Memory Lane

20 april - 22 mei 2016
Memory Lane
Realms of Memory

by Pau Waelder

'Memory Lane' was inspired from several locations in the districts of Ribadesella and Llanes, Asturias (Spain) which shape Félix Luque and Iñigo Bilbao's childhood and youth memories. Better yet, these natural environments – strands, rocky areas, woodland – do not simply inspire this project: they literally feed it. Turned into data via 3D scanning and modelling, these locations served as mould to the sculpted pieces the final installation consists of. On the one hand, a camera slowly traveling through a 3D model depicts on two big screens the locations which are now nothing but millions of white dots on a black background. Objects are gently outlined so that one can still make out thick woodland and rocky areas. Yet, the black-and-white image is dimly lit at its core and one is left but imagining what cannot be actually seen and could possibly lurk in the darkness. On the other, a sand rock, which was scanned and reproduced in full detail – with the exception of its colour and weight, floats on top of powerful electromagnets within a structure that shifts horizontally. The noise caused by the magnetic field is enhanced to create a sound environment that wraps both art works in an almost meditative ambience. The installation forms in this way a coherent unit: sand rock and landscape – slowly shifting together and coming through as hyper-realist as well as clearly artificial – are two aspects of the same investigation on memory and space, on perception of reality and on the human capacity of generating fiction, either by means of a simple child's game or of a complex technological process.

It is worth taking a moment to discuss the devices employed in the creation of these art works in order to fully grasp their form and meaning. A 3D scanner gathers information on the surfaces surrounding it. It captures the exact position of millions of points thanks to a laser that rotates on its own axis and provides in this way reliable coordinates in space. A 3D scanner considers its own hardware as the pivot of a spherical system. The laser ascertains form and position of any object by projecting itself onto different surfaces and storing the collected data in form of points. This so- called 'point cloud' is a rather fragmented but extremely precise 3D model. Needless to say, the device captures anything but itself: the result is an exact reproduction of the surroundings, though always with a perfect circle on the ground standing for the position of the scanner itself. As all coordinates are taken from the standing point of the device, its reconstruction of space is bound to just one perspective: the scanner is unable to capture what lies behind the surfaces it scans. Several takes from different positions are usually needed to achieve a thorough model of an entire landscape. Scanning an object is a somehow reverse process instead: the scanner captures the surface of the object from different perspectives and only afterwards all the partial takes are brought together in a single 3D model faithfully reproducing the object. The process is similar to sculpting.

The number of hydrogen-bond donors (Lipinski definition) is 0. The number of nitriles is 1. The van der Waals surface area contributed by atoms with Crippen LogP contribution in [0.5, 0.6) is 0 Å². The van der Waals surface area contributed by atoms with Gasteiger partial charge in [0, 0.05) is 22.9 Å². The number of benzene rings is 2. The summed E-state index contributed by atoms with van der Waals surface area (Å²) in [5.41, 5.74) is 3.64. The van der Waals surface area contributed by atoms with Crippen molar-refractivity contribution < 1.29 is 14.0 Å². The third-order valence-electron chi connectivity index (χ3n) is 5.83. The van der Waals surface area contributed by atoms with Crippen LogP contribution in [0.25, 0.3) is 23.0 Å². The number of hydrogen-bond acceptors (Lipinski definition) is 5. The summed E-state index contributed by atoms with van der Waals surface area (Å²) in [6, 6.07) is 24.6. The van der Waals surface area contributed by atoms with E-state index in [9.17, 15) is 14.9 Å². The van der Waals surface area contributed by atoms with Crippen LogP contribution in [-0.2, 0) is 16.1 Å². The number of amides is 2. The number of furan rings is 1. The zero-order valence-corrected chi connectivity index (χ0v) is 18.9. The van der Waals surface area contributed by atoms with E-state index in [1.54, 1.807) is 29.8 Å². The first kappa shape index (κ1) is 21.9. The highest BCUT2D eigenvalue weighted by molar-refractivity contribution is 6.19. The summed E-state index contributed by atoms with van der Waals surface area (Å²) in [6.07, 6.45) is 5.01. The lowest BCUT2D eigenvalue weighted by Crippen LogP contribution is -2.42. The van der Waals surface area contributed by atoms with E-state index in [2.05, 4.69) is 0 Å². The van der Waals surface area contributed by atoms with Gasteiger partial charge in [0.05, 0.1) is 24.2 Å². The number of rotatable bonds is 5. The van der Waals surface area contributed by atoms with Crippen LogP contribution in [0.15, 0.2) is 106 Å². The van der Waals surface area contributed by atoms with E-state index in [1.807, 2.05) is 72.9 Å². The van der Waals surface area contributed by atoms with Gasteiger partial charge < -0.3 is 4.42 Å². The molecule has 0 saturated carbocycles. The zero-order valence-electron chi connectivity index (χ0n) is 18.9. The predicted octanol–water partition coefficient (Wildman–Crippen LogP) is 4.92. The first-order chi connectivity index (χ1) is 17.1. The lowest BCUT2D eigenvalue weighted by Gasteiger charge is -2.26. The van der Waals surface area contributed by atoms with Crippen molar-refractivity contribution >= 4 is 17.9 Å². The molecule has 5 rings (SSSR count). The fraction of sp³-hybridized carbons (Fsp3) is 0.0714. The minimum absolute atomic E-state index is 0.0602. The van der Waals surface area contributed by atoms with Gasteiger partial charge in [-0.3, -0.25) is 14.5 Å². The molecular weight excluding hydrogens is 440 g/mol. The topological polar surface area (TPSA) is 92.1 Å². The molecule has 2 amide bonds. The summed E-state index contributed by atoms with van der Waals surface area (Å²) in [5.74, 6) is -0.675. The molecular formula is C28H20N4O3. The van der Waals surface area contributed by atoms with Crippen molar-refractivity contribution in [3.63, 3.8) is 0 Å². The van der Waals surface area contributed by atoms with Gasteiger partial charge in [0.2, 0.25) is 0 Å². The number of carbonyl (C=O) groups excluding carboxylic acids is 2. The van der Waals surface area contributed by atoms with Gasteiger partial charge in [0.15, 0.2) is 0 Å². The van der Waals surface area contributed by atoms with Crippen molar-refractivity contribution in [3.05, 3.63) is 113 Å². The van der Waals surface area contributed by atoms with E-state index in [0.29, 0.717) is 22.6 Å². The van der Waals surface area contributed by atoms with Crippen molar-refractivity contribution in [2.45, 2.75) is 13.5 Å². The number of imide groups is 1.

It does remind of the pointing machine which became popular in the 19th c. and allows to accurately copy plaster models into stone by marking reference points defining the form of the original. This is then how the 3D scanner sculpts the landscapes of Ribadesella and Llanes into 3D models as well as the model of the sand rock, resulting from milling an epoxy block with a five-axis robot. Both sculptures suggest a tactile experience, whether in the space voids defining the surfaces of rocks and trees or in the precise cut of the block the sand rock reproduction is sculpted out of. This tactility is mere optical illusion though. The artists make it obvious in order to influence the way technological resources reproduce reality. As a matter of fact Félix Luque is interested in the possibility of creating fiction out of the digitalisation of an existing location1. The location chosen for such process is not just any place though. In the artist's own word, it is a location of 'great potential for the imagination' instead.